“The film celebrates the transformative power of art in Delgado’s life and its ability to bridge cultural boundaries,” Montiel said, noting that it also offers an intimate look the artist’s evolution, exhibitions and live performances, providing insight into his creative process and emotional connection with his audience.
“Ultimately, the film showcases the universal and timeless impact of art on both the artist and society, offering an introspective perspective on the artist’s journey.”
Montiel and Perabeles’ goal, they said, is to submit Simplicity of Chaos to film festivals, including the Toronto International Film Festival (TIFF) and Hot Docs, amongst others, in order to “share this inspiring artist’s story with a global audience.”
Watch the trailer for Simplicity of Chaos here:
Emilija Davidovic & Alfio Foti Awarded Canada Council for the Arts Grant
Directed by Foti and produced by Davidovic, SUGO! tells the story of Italian immigration to Canada through the lens of Italian immigrants in Toronto continuing their tradition of making tomato sauce using local ingredients.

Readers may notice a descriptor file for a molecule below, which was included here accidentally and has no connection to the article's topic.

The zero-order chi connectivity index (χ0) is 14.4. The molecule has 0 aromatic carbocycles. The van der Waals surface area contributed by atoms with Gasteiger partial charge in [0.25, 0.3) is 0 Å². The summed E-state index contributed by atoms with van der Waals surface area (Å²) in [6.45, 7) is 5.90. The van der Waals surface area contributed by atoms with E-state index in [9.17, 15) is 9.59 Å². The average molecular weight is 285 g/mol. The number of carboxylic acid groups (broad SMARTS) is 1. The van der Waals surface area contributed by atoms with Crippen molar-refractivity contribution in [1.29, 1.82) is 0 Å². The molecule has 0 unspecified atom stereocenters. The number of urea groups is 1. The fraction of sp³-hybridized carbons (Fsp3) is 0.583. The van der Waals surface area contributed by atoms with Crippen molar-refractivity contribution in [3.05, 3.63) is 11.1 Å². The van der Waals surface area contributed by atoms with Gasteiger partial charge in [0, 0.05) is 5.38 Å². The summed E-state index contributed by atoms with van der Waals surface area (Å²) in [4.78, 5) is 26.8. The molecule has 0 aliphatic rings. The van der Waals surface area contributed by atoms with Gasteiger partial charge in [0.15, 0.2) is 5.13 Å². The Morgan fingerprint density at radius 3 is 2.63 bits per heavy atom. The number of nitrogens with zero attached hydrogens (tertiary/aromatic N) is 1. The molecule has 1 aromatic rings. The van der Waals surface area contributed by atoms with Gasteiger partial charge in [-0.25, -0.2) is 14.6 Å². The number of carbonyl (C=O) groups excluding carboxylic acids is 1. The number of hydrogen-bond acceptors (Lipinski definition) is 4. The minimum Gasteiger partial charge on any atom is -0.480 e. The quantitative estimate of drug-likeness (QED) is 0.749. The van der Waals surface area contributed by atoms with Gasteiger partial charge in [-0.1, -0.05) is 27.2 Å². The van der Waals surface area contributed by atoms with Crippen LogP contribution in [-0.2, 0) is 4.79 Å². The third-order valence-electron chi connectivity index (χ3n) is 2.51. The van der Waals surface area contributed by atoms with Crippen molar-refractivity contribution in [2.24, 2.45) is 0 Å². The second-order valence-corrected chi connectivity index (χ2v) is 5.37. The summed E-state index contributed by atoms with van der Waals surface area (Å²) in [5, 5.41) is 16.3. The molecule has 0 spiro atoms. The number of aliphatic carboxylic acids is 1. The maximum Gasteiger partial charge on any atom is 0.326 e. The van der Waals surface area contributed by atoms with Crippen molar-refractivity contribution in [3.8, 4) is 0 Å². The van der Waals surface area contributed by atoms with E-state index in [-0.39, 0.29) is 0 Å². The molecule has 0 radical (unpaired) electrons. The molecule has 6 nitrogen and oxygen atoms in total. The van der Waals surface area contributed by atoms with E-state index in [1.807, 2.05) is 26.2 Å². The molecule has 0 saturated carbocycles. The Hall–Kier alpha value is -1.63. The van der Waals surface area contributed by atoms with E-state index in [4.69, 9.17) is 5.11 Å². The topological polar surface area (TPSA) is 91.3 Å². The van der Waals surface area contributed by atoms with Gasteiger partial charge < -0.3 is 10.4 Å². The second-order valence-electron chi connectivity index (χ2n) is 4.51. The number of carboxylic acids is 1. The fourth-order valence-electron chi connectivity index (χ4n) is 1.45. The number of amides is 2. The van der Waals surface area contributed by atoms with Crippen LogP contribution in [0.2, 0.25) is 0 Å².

“What this project aims to unfold is the connection between the tradition of preparing, jarring, and consuming tomato sauce, and the role that food plays in perpetuating Italian culture in Canada,” explained Foti.
“Much like tomatoes being jarred at the end of the summer, Italian culture outside of Italy has been preserved through the dedicated continuation of food rituals and customs.”
Shot partially in Italy this past September, Foti said the idea for SUGO! began with an initial plan to simply capture a “home video” of sorts of his grandparents and immediate family working together to make tomato sauce – a tradition that has existed in his family for many generations.